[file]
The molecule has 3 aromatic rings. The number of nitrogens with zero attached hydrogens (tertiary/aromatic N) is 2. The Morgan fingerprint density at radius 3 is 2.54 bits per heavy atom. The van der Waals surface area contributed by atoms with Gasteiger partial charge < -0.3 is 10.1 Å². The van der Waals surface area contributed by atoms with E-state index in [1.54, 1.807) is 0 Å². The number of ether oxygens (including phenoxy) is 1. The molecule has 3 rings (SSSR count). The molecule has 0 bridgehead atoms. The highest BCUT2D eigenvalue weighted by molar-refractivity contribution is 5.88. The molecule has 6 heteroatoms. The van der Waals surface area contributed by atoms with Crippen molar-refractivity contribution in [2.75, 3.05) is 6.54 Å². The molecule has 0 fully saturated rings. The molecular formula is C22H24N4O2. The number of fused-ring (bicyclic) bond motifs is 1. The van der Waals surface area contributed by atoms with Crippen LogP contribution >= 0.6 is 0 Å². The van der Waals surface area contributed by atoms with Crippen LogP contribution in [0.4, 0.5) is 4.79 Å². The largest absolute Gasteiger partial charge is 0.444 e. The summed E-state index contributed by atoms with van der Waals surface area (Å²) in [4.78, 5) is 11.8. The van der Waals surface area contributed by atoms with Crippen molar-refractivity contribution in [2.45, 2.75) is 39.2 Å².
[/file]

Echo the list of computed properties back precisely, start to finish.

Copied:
The molecule has 3 aromatic rings. The number of nitrogens with zero attached hydrogens (tertiary/aromatic N) is 2. The Morgan fingerprint density at radius 3 is 2.54 bits per heavy atom. The van der Waals surface area contributed by atoms with Gasteiger partial charge < -0.3 is 10.1 Å². The van der Waals surface area contributed by atoms with E-state index in [1.54, 1.807) is 0 Å². The number of ether oxygens (including phenoxy) is 1. The molecule has 3 rings (SSSR count). The molecule has 0 bridgehead atoms. The highest BCUT2D eigenvalue weighted by molar-refractivity contribution is 5.88. The molecule has 6 heteroatoms. The van der Waals surface area contributed by atoms with Crippen molar-refractivity contribution in [2.75, 3.05) is 6.54 Å². The molecule has 0 fully saturated rings. The molecular formula is C22H24N4O2. The number of fused-ring (bicyclic) bond motifs is 1. The van der Waals surface area contributed by atoms with Crippen LogP contribution >= 0.6 is 0 Å². The van der Waals surface area contributed by atoms with Crippen LogP contribution in [0.4, 0.5) is 4.79 Å². The largest absolute Gasteiger partial charge is 0.444 e. The summed E-state index contributed by atoms with van der Waals surface area (Å²) in [4.78, 5) is 11.8. The van der Waals surface area contributed by atoms with Crippen molar-refractivity contribution in [2.45, 2.75) is 39.2 Å².